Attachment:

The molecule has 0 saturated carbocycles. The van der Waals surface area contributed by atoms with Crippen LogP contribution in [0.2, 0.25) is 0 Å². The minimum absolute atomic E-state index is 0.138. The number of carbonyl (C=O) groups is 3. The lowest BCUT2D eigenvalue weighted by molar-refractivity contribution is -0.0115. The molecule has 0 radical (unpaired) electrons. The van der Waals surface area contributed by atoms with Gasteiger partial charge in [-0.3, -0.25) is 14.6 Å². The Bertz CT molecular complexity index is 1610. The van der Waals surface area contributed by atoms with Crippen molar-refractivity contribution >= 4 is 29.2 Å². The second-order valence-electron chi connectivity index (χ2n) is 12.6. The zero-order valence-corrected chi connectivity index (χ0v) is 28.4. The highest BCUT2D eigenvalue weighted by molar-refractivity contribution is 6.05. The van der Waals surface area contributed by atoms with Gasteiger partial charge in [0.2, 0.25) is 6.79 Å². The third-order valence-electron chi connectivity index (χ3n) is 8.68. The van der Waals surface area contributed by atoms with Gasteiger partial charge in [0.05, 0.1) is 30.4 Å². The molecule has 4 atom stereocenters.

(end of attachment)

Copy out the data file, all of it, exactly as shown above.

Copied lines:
The molecule has 0 saturated carbocycles. The van der Waals surface area contributed by atoms with Crippen LogP contribution in [0.2, 0.25) is 0 Å². The minimum absolute atomic E-state index is 0.138. The number of carbonyl (C=O) groups is 3. The lowest BCUT2D eigenvalue weighted by molar-refractivity contribution is -0.0115. The molecule has 0 radical (unpaired) electrons. The van der Waals surface area contributed by atoms with Gasteiger partial charge in [-0.3, -0.25) is 14.6 Å². The Bertz CT molecular complexity index is 1610. The van der Waals surface area contributed by atoms with Crippen molar-refractivity contribution >= 4 is 29.2 Å². The second-order valence-electron chi connectivity index (χ2n) is 12.6. The zero-order valence-corrected chi connectivity index (χ0v) is 28.4. The highest BCUT2D eigenvalue weighted by molar-refractivity contribution is 6.05. The van der Waals surface area contributed by atoms with Gasteiger partial charge in [0.2, 0.25) is 6.79 Å². The third-order valence-electron chi connectivity index (χ3n) is 8.68. The van der Waals surface area contributed by atoms with Gasteiger partial charge in [0.05, 0.1) is 30.4 Å². The molecule has 4 atom stereocenters.